Early Soulard History. The area known as Soulard was once part of the estate of Antoine and Julia Soulard. Antonie came to St. Louis by way of New Orleans. He had left France to literally save his head because he was a loyalist to King Louis XVI. Once in St. Louis he did well for himself by marrying into the wealthy Cerre Family, and as a surveyor he was granted a great deal of property in payment for his services. A problem arouse when they decided to sell part of the estate. They had been granted the property under the old Spanish land grants and had to sue the US government for clear title. Antoine died and Julia settled the case in 1836 by paying $2000.00 to secure clear title to the property. With a clear property title in hand she began subdividing the property and selling off lots, thus becoming the first woman real estate developer west of the Mississippi River and maybe in America. The first parcel was sold to Bishop Rosatti and you can see the church that was built on the property across the I55 – NW of the Market. Julia gave two City Blocks to the people of St. Louis and stipulated that the land should forever be used as a public market.
Soulard Farmer’s Market. The first market house, built in 1843, was destroyed by the tornado of 1896. Two sheds served as the market until 1928, The architect, A. Osburg, patterned the south entrance the new market after the Founding Hospital in Florence, one of the first masterpieces of the Italian Renaissance designed by Filipo Brunelleschi. Soulard Market is the best known landmark in the Soulard Historic District. People come from all over St. Louis to take advantage of the Market’s low prices on fresh fruit and fresh produce.
812 Soulard Street Trinity Lutheran Church and School. Founded by German emigrants in 1839, Trinity is the oldest established Lutheran Congregation west of the Mississippi. The original building was built in 1864 at its present location, but the tornado of 1896 destroyed a major portion of the Church. The congregation retained as much of the previous building as possible, while erecting a new edifice in the American Gothic Style. The ornate vestibule is part of the original 1864 structure, and looks much like a European Cathedral. Just adjacent to the church is Trinity school in operation since 1839.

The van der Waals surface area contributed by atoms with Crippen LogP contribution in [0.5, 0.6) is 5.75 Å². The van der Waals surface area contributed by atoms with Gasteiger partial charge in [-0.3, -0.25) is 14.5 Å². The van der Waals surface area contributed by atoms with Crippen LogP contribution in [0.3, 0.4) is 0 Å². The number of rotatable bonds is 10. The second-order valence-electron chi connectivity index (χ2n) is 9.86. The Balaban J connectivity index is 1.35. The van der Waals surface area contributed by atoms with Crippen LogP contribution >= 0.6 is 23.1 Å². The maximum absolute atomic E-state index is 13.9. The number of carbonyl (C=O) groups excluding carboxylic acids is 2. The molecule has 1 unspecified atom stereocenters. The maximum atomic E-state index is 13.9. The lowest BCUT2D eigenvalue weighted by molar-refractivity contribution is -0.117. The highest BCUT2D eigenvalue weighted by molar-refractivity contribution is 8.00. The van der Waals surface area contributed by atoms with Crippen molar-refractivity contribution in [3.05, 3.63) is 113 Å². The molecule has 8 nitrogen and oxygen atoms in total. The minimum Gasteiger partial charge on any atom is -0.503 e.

1812 South 8th Street is thought to be one of the oldest houses in Soulard. This half-flounder house features wood lintels (upper part of the window or door frames) and a back entrance. The back entrance not only provided a greater privacy, but also allowed additional windows along the street for more light and increased ventilation.
1832 South 8th Street is a good example of a custom built Victorian townhouse set back from the street on a generous size lot. The home once belonged to Philip W. Schneider, also known as “Granite Schneider”, a city contractor who first brought attention to the excellent quality of Missouri granite. Schneider supplied granite for Eads Bridge, City Hall, the Old Post Office, and many of the other large buildings in Illinois, Ohio and Tennessee. His granite quarry became what is now known as Elephant State Park in SE Missouri. He died in 1905; his mausoleum of Missouri granite stands in Saints Peter and Paul Cemetery.
1833 South 8th Street is St. Elizabeth’s Settlement and Day Care Center. This structure which retains its original ironwork was built as a private mansion and then given as a settlement house for German immigrants. The home has been restored to a beautiful single family residence. The first electric light in Soulard was turned on in this home.
Allen And 8th Street Saints Peter and Paul Church and School. Saints Peter and Paul Church and School, the largest and most elaborate Catholic Church in Soulard, is a classic example of Gothic Revival architecture. The parish began in 1849 with only two small frame buildings at Seventh and Allen; a one story residence on Geyer served as a temporary school. In 1853 construction was started on the Sister’s School. When completed the church and school eventually covered an entire city block. The current structure, designed by a New York architect, was erected in 1875 and seats 3,000 people. In its “glory days” thirteen hundred and ninety-one children attended the thriving school. The school now serves as loft apartments.
1827 South 9th Street. Henry Soulard, son of Antoine Soulard, sold this lot in 1849. This single family dwelling built around 1850; is registered by the Historic American Building Survey. The house is a good example of Creole influence featuring a two story gallery porch running the width of the house. A special feature of this house is the 6 over 6 windows (6 over 6 refers to the number of glass panes on both the upper and lower portions of the window). This window style was very popular at the time of the Civil War and it is unique to see the original windows in tact. These windows were probably preserved with the protection from the two story porch.